HUSARIVKA, Ukraine — There’s a dead person in there.
It is blackened, almost as if it had been welded into the Russian military vehicle when it exploded.
How long had this Russian soldier been seen? Long enough to become a monument in this small village in eastern Ukraine, Husarivka, where some people passed in the cold spring rain, knowing they were walking past a grave.
The Russians had been out of the area for about two weeks by that time in April, evidence of their retreat scattered across the roads and fields — mixed with bullet-riddled civilian vehicles and hastily dug graves in the backyard.
The two weeks were just long enough for the roughly 400 remaining residents to take stock of exactly what had happened to them since late February: the war, the occupation, the struggle to retake their village, their own losses and the body left in the destroyed armored vehicle.
He was so badly burned I couldn’t tell how old he was, but I thought he must be young because he was in the troop compartment: the back of the armored personnel carrier where half a dozen men usually crouch with their guns attached. , waiting for an older officer to tell them to go out and attack or defend.
Perhaps he’d been sitting there listening to the firing outside the thin armor of his vehicle, known as a BMP, which moments later did just about nothing to stop the projectile that slammed the whole thing open like a can.
But two weeks later, he’s still sitting, his last thoughts gone from his skull, cracked open and wet from the rain.
If he had been a general, his troops might have tried to grab him, to pry him from the wreckage while it was on fire.
The Russians have left the bodies of many of their troops behind, a startling practice that violates a common code among combatants. Does it indicate disorder? Low morale? Or was it something more personal in this case?
Maybe if he had been popular in the pack, the guy who picked you up from the bar at 4am without asking questions, they would have fought to put out the flames. Or at least to get his body so that he could be buried under a familiar sky.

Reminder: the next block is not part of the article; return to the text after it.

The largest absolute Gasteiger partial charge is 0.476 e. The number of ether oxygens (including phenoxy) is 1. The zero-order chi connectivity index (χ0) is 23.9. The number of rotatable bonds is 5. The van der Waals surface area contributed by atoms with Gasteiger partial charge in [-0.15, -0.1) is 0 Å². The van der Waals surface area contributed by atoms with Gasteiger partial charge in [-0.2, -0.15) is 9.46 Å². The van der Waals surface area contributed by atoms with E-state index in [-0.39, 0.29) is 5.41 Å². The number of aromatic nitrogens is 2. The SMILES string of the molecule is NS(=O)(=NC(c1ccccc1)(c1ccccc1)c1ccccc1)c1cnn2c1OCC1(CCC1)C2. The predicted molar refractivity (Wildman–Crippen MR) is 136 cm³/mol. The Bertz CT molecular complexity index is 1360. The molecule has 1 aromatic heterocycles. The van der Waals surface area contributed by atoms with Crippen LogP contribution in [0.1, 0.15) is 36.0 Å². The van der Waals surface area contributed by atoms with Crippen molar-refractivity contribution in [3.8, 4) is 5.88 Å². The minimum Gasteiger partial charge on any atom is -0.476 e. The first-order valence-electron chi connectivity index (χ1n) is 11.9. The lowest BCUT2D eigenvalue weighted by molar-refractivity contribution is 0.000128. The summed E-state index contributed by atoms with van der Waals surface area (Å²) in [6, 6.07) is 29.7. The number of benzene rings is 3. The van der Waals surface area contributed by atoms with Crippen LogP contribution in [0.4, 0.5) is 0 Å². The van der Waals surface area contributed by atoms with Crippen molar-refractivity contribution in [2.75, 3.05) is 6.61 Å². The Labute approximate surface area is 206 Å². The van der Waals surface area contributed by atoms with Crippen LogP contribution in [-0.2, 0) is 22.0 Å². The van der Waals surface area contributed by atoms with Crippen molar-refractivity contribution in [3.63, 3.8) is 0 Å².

Or maybe it was so catastrophic that by the time the survivors got to safety and looked around and realized, god, he’s missing, they knew there was nothing they could do. He was still inside over there. Caught.
I look at him, think about all this, try to figure out if that’s his rib cage, listen to the artillery in the distance and wonder if it’s getting closer or further away.
Husarivka was a speed bump in a Russian advance that failed, leaving the village of dairy farms, and little else, briefly occupied by Russian soldiers — and saturated with Ukrainian artillery fire in response — until the Ukrainians advanced in late March.
Presumably the BMP was destroyed by then. Now the front line was only miles away, and we were there doing the same thing as the Husarivka residents: taking inventory of the wreckage and its loss.
As has become a depressing feature in modern wars, this one talks much about casualties and deaths statistically, as if the violence had become so routine and mechanical, so rapid, that the numbers of dead and wounded can be analyzed about such as sports scores.
For the people of Russia and Ukraine, those anonymous numbers that only the rest of the world looks at are mothers, sons, friends. Their empty rooms must be repainted and redecorated, or left undisturbed, awaiting a return that will never come.
War between Russia and Ukraine: important developments
And for those who actually live through all this destruction and killing, the waste of battle has its own allure after the firing has stopped and the sirens of the air raids have died down. Inevitably, the scorched remains of destroyed tanks and other vehicles will be surrounded by voyeurs wondering about the fate of those doomed crews; trying to piece those final moments together or staring in awe at what people can do to each other.
This urge to gaze at the unspoken parts of war reminded me of my second deployment as a Marine in southern Afghanistan in 2010, which saw many deaths and deaths, but not on a scale comparable to Ukraine.
An injured Taliban fighter — or a man the platoon said was a Taliban fighter — was brought to our outpost of about 50 people so he could be evacuated for treatment. The Talib was shot pretty badly, bandaged but clinging to life.
Everyone in the outpost wanted to see him. They stopped what they were doing, crowded around the stretcher and watched this man slowly die. Just to see it, to experience it. They walked next to him after the helicopters landed and saw him leave, then went back to work.
Maybe it was some kind of comfort, the ultimate memory: he was on that stretcher and she wasn’t at the time.
In Ukraine, the twisted hulls of destroyed tanks and other Russian military vehicles on display in Kiev, the capital, have attracted crowds. Young and old probably moved there for many of the same reasons as my comrades in Afghanistan more than a decade ago, though the Ukrainians have the added justification that comes with resisting an occupier – and moral distance from participating in the violence. himself.
Wanting to look at this wartime – at wreckage, at the wounded, and even at the dead – feels almost inevitable, something you have to do to make sure it all really happened. But I’m not in a position to judge.
There I was a few weeks ago, staring at this dead Russian soldier in eastern Ukraine, peeking into his grave of entangled metals and casing and what was left of his burnt body, evoked by a simple statement.
There’s a dead man in there.